After you have your ornaments wired and ribboned, you can begin placing them on the tree.  Start with your largest Christmas balls first, and gradually work your way to the smallest.  Don't forget to nestle the larger balls into the tree for depth, and hang the smaller ones in front for better visibility.

Large ball nestled into the tree

After you have all the solid colored Christmas balls on, you can then start adding your regular ornaments on.  Again, start with your largest and work your way to the smallest.

Step 7: Stand Back and Admire Your Work!

See?  That wasn't so bad, was it?

Monday, November 23, 2009

Aggie Hibiscus

Before you go searching the internet for the Aggie Hibiscus, read me out.  I work at a nursery where the owners are Aggies from Texas A&M University.  Texans know how faithful the A&M alumni are to their school, but for all my out of state/country readers, let me elaborate.  It's almost cult-ish how Aggies are to their school and its traditions.  These people bleed maroon and white.  So it didn't surprise me when the owners happily renamed the Haight Ashbury plant to the Aggie Hibiscus. The plant wears maroon foliage and has a stunning maroon flower that would make any Aggie proud.  I find it funny that I even call it the Aggie Hibiscus and have to catch myself when somebody asks me the name of the plant.

Haight Ashbury is in the Hibiscus family and is a perennial in zones 9-11.  It reaches 4-5 ft when full grown and prefers full sun.  The flowers attract birds, bees and hummingbirds.  Also, this Hibiscus is drought tolerant and deer resistant.  It makes a beautiful addition to any garden or even as a thriller in a container planting.  This plant is a must for anyone who loves Japanese Maples but have failed in the heat.  Before these plants were flowering, I must have been asked two or three times a day if thats what it was.  I'd say, "Nope, that's our Aggie Hibiscus!"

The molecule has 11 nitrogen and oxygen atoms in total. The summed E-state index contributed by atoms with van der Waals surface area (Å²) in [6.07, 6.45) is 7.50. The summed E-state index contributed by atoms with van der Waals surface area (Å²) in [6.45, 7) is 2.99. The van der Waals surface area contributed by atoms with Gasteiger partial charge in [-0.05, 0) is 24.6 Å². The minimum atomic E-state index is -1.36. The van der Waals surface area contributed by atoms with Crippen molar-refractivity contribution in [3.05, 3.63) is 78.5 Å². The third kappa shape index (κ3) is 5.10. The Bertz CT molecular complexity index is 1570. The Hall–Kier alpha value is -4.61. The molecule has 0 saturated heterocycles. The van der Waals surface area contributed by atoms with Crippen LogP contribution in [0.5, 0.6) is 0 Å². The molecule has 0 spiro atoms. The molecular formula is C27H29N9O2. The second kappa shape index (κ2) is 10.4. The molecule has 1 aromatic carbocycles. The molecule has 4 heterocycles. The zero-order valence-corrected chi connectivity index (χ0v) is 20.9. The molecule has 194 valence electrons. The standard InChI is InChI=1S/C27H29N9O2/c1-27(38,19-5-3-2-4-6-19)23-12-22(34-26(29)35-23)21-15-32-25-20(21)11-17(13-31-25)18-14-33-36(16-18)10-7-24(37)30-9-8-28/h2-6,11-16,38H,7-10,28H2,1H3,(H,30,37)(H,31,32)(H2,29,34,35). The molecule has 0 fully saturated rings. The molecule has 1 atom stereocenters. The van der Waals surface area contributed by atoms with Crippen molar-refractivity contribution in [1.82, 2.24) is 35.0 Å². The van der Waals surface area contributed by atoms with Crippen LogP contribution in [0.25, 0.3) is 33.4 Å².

This plant made my day! How 'bout yours?

Friday, November 20, 2009

The Diversity of Pansies

Infinite diversity in infinite combinations... symbolizing the elements that create truth and beauty. 

I found the above quote on diversity while perusing the internet and couldn't help but think of the Pansies we have at the nursery right now.  They come in (what seems like) infinite colors, and I love the combinations they give us in the garden.  I always think of my Grandmother when the Pansies come out.  She always wanted the biggest flowers she could find.  She said they reminded her of her mother's flowers in Oregon when she was growing up.  I, on the other hand, like the different colorful faces of the flowers.  That's what I love about Pansies.  There's one or more varieties for everyone's tastes.

I took a few (okay, more than a few) pictures today of all the Pansy varieties we have at the nursery I work at, and I still didn't get everything we have for sale.  I can't think of any other plant that has this many flower color varieties.  Orchids vary on flower shape, roses vary on petal count and size, hmmm?  Maybe Snapdaragons could compete with Pansies for color.   Never the less, I think Pansies deserve the award for most diverse color annual!

These plants made my day!  How 'bout yours?

Thursday, November 19, 2009


I'll be the first to admit that I'm not a huge fan of Cyclamen.  These little rascals are on my list of things that always die on me.  I return the favor by just not liking them all that much.  Hmmmph, I'll show them!  (Just kidding, just kidding!)  Normally on my plant of the day, I like to go into how to properly care for the plant I mention, but I hate to even do that since my advice would lead you into certain death of the plant.  So I'll skip it all, and just say that these flowers made my day with their bright and cheerful color!  We brought these Cyclamen into the nursery from Colorado this year and they are FABULOUS!  I'm surprised I'm this excited about Cyclamen, but their colors are just so beautiful I couldn't go without mentioning them for my plant of the day.

These plants made my day! How 'bout yours?